SHAW The Annual of Bernard Shaw Studies 22 (2001) 19-65
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From Murray's Mother-in-Law to Major Barbara:
The Outside Story
Sidney P. Albert
Why a second article concerned with the same time, events, and people as the first? An explanation is in order. The first article, "In More Ways Than One: Major Barbara's Debt to Gilbert Murray," was actually an abridged version of a longer essay curtailed to meet periodical publication constraints, the complete text reserved for later possible reissue in unabridged form. 1 In the meantime the published version engendered a number of unanticipated yet noteworthy consequences. The most intriguing of these was the discovery of an error that eventually begat this sibling article.
Research on another project in 1982—an article of mine on Gilbert Murray as a playwright for a volume of the Dictionary of Literary Biography—led me to a published lecture, Biography as History, by Francis West, the author of a biography of Herbert Murray, Gilbert's elder brother, and at the time a prospective biographer of GM. 2 In a footnote, West, cited "In More Ways," pointed out that I was mistaken in reporting that Shaw read the play to Lady Mary as well as to Murray at Oxford in October 1905, since she was abroad at the time. West attributed the mistake to my having "had no opportunity to consult the confidential letters from which this is taken and so had to guess about certain points." 3 In a brief correspondence with West, I assured him that the assertion was no guess, but, as the text discloses, Murray's own printed words—"at the end of Act II my wife and I were thrilled with enthusiasm"—were what led me to state that Lady Mary was present (IMW, 376). It was Murray, reminiscing in his old age, who did the misleading. [End Page 19]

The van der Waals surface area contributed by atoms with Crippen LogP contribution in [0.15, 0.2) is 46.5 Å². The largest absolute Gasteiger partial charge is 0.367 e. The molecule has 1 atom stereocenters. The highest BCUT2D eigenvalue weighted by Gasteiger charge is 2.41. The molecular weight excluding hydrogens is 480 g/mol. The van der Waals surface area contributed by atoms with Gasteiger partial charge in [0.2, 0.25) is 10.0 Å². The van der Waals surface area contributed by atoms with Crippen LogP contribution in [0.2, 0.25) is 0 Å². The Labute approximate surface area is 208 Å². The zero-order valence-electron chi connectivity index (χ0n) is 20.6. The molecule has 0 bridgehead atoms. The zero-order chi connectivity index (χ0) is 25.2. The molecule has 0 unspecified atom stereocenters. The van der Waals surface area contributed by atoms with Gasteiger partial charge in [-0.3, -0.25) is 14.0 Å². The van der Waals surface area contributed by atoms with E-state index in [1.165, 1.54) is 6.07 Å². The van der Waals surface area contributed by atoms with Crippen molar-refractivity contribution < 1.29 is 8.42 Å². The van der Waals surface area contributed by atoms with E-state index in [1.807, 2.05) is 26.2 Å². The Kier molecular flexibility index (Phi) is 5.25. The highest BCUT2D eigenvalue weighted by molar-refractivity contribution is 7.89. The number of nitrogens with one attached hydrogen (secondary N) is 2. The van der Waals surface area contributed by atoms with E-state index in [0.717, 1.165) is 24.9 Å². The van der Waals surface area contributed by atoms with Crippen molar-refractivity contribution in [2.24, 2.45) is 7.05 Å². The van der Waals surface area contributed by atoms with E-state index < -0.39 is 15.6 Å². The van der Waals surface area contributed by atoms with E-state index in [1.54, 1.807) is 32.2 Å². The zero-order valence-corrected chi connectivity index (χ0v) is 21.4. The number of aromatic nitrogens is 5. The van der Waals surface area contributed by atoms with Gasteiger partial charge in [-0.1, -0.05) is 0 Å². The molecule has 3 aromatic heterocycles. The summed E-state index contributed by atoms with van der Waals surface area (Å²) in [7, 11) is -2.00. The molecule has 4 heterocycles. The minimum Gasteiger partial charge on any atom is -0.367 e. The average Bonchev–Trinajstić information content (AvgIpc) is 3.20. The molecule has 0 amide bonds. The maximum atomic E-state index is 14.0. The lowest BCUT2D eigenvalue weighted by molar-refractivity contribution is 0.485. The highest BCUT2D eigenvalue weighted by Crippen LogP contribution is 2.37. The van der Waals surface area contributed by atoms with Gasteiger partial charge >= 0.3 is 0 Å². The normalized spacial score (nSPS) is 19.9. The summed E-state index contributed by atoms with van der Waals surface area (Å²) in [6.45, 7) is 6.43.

The criticism alerted me to the possibility that there might be more relevant evidence of Murray's involvement with Major Barbara—evidence of which I was unaware. I enlisted Professor West's helpful guidance and set off for England. There Alexander Murray, GM's grandson and literary executor, graciously granted me permission to peruse the Murray family papers in Oxford University's Bodleian Library. He also told me that there would be two biographies of Murray forthcoming, one by West and the other, for the Oxford University Press, by Sir Duncan Wilson, eminent classical scholar, diplomat, and former master of Corpus Christi College, Cambridge University. A former ambassador to Yugoslavia and to the U.S.S.R., Sir Duncan was also author of a book on Tito's Yugoslavia and a biography of Leonard Woolf. Alexander Murray predicted that the two books would be very different from one another, which proved to be true. Neither author was then at Oxford, Wilson being ensconced on a northern Scottish island and West having returned to Australia.
Through Alexander Murray's good offices I was able to reach Sir Duncan by telephone, and we came to a genial agreement that he would share with me any of his findings about Major Barbara in his Murray research, and I would do the same with respect to Murray in my Major Barbara explorations. After my return to California, we corresponded and exchanged information until 1983. Our correspondence was terminated in that year by his sudden death. I did not learn of his death, however, until the publication of his Murray biography in 1987, a work completed by his widow from his copiously annotated but unfinished manuscript. In delving into Major Barbara, we inevitably tilled some of the same soil. 4
Discoveries from these sources—especially from the Murray family archives in the Bodleian Library—along with unpublished material from the unabridged "In More Ways" essay, provide a different lens through which to view the developments scrutinized in that work's published account. At the same time, it became increasingly evident that any attempt to interpolate the disparate new data into the...